Ernest W. Johnson, 1958

Ernest W. Johnson, 1958

Dr. Ernest Johnson has been in the business of physical rehabilitation for more than 60 years – since not long after he graduated from the College of Medicine in 1952. However, he’s been associated with the University since 1942 when he first arrived as a freshman at OSU.

Dr. Johnson, known as Ernie or ‘Dr. J’ to many, was drafted to serve in World War II shortly after he enrolled, but he returned to the university four years later, intending to study journalism. He was a voracious reader growing up, had worked for a newspaper since the age of 16 and had served as editor of his Akron high school’s newspaper. However, a conversation with his college roommate apparently changed his career drastically. Johnson said that his roommate told him, “You have four years of free education, why don’t you become a doctor?” So he did.

Johnson used his GI benefits to the utmost by taking 26 credit hours a quarter. He was also working in the cafeteria, where he met his wife, Joanne. He earned his undergraduate degree in 1948 (he and Joanne were married later that year) and his medical degree in 1952. He completed his residency, also at Ohio State, in 1957 and was named an assistant professor in the College of Medicine that year.

Dr. Johnson demonstrating a "wheelie", 1990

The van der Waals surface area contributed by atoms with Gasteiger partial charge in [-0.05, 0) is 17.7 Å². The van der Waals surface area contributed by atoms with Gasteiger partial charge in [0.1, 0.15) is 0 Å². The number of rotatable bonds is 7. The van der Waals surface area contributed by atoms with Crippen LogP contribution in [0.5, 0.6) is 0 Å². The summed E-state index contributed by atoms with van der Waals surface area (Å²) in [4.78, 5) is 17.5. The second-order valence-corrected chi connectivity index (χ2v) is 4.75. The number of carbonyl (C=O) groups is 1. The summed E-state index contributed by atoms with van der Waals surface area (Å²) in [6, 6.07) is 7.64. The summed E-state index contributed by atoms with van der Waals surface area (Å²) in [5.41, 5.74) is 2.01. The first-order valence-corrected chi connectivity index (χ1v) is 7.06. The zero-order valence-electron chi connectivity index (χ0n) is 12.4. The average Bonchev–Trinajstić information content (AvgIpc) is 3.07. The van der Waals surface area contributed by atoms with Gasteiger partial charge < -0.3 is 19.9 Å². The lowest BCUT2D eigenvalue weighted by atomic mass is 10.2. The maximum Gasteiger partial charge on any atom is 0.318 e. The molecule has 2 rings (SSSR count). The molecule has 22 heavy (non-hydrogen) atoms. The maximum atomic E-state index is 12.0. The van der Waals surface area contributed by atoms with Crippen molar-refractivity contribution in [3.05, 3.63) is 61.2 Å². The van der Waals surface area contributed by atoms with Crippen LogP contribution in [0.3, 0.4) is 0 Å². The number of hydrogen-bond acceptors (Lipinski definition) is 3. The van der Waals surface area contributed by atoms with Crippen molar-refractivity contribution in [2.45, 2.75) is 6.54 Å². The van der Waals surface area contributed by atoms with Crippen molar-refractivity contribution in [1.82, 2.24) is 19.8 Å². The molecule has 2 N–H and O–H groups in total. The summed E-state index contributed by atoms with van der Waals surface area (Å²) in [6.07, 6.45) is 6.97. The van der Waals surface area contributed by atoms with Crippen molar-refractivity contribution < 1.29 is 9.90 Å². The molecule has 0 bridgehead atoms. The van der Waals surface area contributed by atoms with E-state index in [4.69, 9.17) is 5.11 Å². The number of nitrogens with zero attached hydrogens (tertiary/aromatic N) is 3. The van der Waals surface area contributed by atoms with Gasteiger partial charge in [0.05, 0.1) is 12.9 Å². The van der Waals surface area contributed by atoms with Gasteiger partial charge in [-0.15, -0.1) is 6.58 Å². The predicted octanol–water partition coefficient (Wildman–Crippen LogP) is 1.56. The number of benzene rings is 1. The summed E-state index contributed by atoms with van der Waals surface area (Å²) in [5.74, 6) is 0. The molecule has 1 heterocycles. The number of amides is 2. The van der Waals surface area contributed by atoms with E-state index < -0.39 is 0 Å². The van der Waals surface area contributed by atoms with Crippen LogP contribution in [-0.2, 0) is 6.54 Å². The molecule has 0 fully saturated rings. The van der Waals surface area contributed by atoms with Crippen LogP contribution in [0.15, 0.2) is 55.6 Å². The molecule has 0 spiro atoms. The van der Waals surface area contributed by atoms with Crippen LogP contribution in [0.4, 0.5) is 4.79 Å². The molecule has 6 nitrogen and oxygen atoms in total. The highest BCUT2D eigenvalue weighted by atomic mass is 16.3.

Dr. Johnson demonstrating a “wheelie”, 1990

His specialty was physical medicine and rehabilitation. He studied carpel tunnel syndrome, and along the way became a crusader for the rights of the disabled. He was named chairman of his department in 1963, a position he would hold for almost thirty years. In 1974 he led a group that organized a grant project to build Ohio State’s Creative Living Center, a living-learning facility for the physically disabled. It was the first of its kind in the Midwest, and inspired many other similar centers across the country. Johnson also organized the Ohio Wheelchair Athletic Association in 1970.

Both of these projects earned him much recognition, but the awards displayed in his office instead included those for “popping wheelies” (balancing a wheelchair on its back wheels and spinning in either direction). In fact, Johnson required that all of his students (including more than 160 residents) be able to pop a wheelie. He said it made them more aware of what their patients were going through. Under his guidance, the department of physical medicine and rehabilitation became the third-highest ranking program in the country.

– Filed by C.N.